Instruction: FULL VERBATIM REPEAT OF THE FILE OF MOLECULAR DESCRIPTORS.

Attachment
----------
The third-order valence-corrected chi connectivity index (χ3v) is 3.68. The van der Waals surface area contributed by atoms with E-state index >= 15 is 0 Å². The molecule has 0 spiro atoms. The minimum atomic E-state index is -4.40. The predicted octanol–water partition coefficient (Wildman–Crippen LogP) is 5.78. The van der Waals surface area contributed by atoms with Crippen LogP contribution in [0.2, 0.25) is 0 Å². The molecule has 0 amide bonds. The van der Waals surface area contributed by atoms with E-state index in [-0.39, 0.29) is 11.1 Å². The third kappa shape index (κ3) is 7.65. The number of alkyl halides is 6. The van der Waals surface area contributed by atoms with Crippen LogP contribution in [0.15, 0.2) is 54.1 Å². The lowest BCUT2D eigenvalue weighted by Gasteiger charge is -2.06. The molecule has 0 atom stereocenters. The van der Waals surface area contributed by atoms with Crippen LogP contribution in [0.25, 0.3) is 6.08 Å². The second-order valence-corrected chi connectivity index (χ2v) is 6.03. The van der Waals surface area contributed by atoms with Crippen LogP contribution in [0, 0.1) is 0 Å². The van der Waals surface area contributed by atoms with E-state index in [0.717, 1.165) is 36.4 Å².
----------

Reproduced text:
The third-order valence-corrected chi connectivity index (χ3v) is 3.68. The van der Waals surface area contributed by atoms with E-state index >= 15 is 0 Å². The molecule has 0 spiro atoms. The minimum atomic E-state index is -4.40. The predicted octanol–water partition coefficient (Wildman–Crippen LogP) is 5.78. The van der Waals surface area contributed by atoms with Crippen LogP contribution in [0.2, 0.25) is 0 Å². The molecule has 0 amide bonds. The van der Waals surface area contributed by atoms with E-state index in [-0.39, 0.29) is 11.1 Å². The third kappa shape index (κ3) is 7.65. The number of alkyl halides is 6. The van der Waals surface area contributed by atoms with Crippen LogP contribution in [0.15, 0.2) is 54.1 Å². The lowest BCUT2D eigenvalue weighted by Gasteiger charge is -2.06. The molecule has 0 atom stereocenters. The van der Waals surface area contributed by atoms with Crippen LogP contribution in [0.25, 0.3) is 6.08 Å². The second-order valence-corrected chi connectivity index (χ2v) is 6.03. The van der Waals surface area contributed by atoms with Crippen LogP contribution in [0, 0.1) is 0 Å². The van der Waals surface area contributed by atoms with E-state index in [0.717, 1.165) is 36.4 Å².